Can the Law of Attraction really work for you?
[1 minute self-development]
You've probably heard about The Law of Attraction. In 2006 the film The Secret came out, and the world went crazy for it. Oprah was a huge fan, many of the world's top thinkers endorsed it, and the whole world seemed to be using it.
(The Law of Attraction is simply this: You attract whatever you think about. The more you focus on something, the more powerful it becomes, and the more likely you are to 'attract it' into your life.)
Problem is, people took it rather literally. People everywhere were leaving themselves notes and writing themselves letters with their 'orders'. Optimistic Law of Attractioners would pin a note on their fridge declaring they were going to own a Ferrari within a week, and then, *shock*, were surprised when the Ferrari wasn't waiting on their doorstep on Friday afternoon. (Well, duh!)
So does it actually work? Here's my thinking on the Law of Attraction and how it could help you.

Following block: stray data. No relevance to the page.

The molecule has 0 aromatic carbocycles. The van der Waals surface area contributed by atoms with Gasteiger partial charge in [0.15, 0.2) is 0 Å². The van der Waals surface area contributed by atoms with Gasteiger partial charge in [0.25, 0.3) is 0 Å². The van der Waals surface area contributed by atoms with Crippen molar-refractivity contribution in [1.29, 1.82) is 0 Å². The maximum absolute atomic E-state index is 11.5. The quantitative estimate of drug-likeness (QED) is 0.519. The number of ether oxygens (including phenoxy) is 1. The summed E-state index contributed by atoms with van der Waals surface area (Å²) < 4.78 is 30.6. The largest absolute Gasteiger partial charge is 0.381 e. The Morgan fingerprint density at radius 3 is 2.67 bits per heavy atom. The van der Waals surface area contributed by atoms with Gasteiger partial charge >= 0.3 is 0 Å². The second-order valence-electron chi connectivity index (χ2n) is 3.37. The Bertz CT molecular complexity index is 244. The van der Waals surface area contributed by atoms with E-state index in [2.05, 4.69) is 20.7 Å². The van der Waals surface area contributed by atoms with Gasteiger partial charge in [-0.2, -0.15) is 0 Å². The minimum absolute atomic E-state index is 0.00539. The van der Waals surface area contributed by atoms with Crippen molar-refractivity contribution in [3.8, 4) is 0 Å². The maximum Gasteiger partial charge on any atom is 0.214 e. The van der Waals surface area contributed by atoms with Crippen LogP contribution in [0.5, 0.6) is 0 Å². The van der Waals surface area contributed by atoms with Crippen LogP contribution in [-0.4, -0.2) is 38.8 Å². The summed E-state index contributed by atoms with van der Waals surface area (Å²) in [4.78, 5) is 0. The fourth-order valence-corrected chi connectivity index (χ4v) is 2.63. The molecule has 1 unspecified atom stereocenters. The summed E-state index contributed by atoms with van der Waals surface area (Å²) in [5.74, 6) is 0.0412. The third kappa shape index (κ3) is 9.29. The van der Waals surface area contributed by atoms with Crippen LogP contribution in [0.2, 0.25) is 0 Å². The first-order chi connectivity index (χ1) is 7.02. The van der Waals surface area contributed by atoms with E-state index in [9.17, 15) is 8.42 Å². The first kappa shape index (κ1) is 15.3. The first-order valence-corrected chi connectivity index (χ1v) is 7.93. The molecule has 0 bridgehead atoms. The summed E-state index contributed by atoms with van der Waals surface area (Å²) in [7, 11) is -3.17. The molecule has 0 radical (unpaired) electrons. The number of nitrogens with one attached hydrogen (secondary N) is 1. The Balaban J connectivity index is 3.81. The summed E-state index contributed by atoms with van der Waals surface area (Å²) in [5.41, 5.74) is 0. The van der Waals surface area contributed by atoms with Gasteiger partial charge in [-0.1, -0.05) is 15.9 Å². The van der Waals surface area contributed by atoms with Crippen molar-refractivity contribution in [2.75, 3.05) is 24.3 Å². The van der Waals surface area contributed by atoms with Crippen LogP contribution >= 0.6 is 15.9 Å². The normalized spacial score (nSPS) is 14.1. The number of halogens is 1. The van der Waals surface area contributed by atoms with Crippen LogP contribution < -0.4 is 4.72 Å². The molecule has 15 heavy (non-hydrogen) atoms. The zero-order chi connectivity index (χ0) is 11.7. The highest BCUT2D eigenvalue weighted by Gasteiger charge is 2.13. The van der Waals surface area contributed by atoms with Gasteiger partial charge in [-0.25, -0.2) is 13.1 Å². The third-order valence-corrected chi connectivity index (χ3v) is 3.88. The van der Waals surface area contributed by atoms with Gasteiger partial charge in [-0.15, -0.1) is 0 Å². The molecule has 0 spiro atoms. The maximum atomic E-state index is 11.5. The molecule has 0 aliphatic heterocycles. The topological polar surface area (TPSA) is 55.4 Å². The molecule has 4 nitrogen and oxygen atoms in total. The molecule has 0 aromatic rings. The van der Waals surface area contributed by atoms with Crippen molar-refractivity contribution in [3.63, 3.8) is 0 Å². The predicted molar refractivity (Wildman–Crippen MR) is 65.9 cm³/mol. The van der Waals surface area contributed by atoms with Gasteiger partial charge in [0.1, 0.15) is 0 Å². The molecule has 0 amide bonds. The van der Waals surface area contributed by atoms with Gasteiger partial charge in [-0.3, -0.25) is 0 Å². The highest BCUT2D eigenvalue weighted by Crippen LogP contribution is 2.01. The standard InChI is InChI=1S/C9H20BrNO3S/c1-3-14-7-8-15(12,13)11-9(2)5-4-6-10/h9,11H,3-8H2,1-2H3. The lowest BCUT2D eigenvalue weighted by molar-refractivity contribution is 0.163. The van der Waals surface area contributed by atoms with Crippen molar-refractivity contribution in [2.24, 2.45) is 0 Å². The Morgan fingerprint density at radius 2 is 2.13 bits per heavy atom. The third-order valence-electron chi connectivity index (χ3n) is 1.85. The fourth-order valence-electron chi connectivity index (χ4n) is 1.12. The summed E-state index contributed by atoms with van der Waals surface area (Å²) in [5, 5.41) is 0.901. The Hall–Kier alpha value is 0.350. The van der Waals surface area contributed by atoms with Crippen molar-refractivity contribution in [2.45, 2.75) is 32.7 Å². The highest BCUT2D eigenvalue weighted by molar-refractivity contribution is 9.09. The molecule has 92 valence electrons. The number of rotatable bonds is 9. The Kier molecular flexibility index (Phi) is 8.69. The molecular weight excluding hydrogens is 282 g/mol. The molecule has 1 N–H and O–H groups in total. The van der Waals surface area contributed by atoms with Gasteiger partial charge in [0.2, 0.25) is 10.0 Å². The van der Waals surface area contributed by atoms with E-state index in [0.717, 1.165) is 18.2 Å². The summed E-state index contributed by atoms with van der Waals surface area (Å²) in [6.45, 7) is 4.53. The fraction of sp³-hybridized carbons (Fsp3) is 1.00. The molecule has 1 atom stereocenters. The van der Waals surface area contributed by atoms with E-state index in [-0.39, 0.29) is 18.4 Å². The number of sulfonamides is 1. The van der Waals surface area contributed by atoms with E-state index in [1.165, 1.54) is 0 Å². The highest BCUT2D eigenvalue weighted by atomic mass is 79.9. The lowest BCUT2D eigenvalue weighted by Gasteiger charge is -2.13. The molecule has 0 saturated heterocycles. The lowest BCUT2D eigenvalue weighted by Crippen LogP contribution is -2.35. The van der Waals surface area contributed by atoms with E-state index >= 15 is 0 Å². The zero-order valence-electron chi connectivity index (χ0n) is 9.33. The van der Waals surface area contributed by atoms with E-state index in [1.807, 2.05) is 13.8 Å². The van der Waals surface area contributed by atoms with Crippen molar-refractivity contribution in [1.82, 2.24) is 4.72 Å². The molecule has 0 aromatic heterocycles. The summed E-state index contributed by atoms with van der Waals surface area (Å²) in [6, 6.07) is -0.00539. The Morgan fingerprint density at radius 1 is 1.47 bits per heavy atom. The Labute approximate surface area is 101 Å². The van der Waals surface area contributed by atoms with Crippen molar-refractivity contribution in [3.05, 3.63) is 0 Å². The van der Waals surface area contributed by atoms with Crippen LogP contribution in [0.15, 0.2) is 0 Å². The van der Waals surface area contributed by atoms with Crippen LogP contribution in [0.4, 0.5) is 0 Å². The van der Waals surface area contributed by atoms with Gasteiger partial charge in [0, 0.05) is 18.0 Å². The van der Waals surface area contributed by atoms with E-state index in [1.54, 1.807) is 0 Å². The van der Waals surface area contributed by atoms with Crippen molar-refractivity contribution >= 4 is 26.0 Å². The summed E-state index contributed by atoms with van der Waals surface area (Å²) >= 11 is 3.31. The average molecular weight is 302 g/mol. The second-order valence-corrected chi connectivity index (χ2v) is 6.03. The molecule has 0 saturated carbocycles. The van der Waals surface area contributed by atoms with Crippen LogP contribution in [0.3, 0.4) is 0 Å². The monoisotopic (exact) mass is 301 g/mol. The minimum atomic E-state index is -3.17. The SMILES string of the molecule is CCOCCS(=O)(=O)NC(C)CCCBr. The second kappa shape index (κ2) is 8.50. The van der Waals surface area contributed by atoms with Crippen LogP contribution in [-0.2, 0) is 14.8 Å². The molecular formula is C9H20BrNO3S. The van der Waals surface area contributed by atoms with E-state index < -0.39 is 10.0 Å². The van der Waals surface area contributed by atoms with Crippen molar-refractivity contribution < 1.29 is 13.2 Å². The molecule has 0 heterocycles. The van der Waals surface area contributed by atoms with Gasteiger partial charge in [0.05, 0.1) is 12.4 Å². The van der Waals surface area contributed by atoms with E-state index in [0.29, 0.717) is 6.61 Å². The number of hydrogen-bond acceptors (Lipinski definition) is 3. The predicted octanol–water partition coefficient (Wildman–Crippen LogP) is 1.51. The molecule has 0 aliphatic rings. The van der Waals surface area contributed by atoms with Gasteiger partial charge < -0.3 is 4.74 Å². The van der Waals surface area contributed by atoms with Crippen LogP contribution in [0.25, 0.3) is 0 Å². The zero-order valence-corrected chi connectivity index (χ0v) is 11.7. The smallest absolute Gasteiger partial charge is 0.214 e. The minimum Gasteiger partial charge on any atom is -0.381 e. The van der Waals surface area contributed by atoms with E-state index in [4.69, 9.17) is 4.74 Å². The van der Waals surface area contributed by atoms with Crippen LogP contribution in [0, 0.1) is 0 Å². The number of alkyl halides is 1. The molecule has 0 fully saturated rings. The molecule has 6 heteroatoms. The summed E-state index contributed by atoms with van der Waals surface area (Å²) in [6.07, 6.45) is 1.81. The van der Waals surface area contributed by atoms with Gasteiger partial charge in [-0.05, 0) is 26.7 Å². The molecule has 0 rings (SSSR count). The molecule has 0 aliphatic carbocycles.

Yes, it's exciting and inspiring to have a big masterplan to aim towards. But once you've come up with the big goal - then you need to ask yourself two important questions.
- Is it possible? (e.g. Is getting a new job by Friday possible? Probably not - so don't make it your goal! C'mon, be realistic. Is getting a new job in the next six months possible? Yes. Move to question 2.)
- What are all the little things I need to do to get there? Break the goal down into manageable chunks. Focus on the details. (e.g. Chunk 1 - Write my CV. Chunk 2 - Get references. Chunk 3 - Start applying for jobs.). Then make each chunk smaller again, and again, until you get to the day-to-day, hour-to-hour actions that will lead you towards your goal. (e.g. Chunk 1 - Set aside two hours today to write CV, ask friend for advice on layout, once written admire my handiwork then email to myself, and print 10 copies.)
Wishy-washy fortune-cookie-style hopes for the future don't work. The only way to get there is action.
So chunk your projects into small, manageable steps. It's easier to keep an eye on all the small important details and how they relate back to the big picture.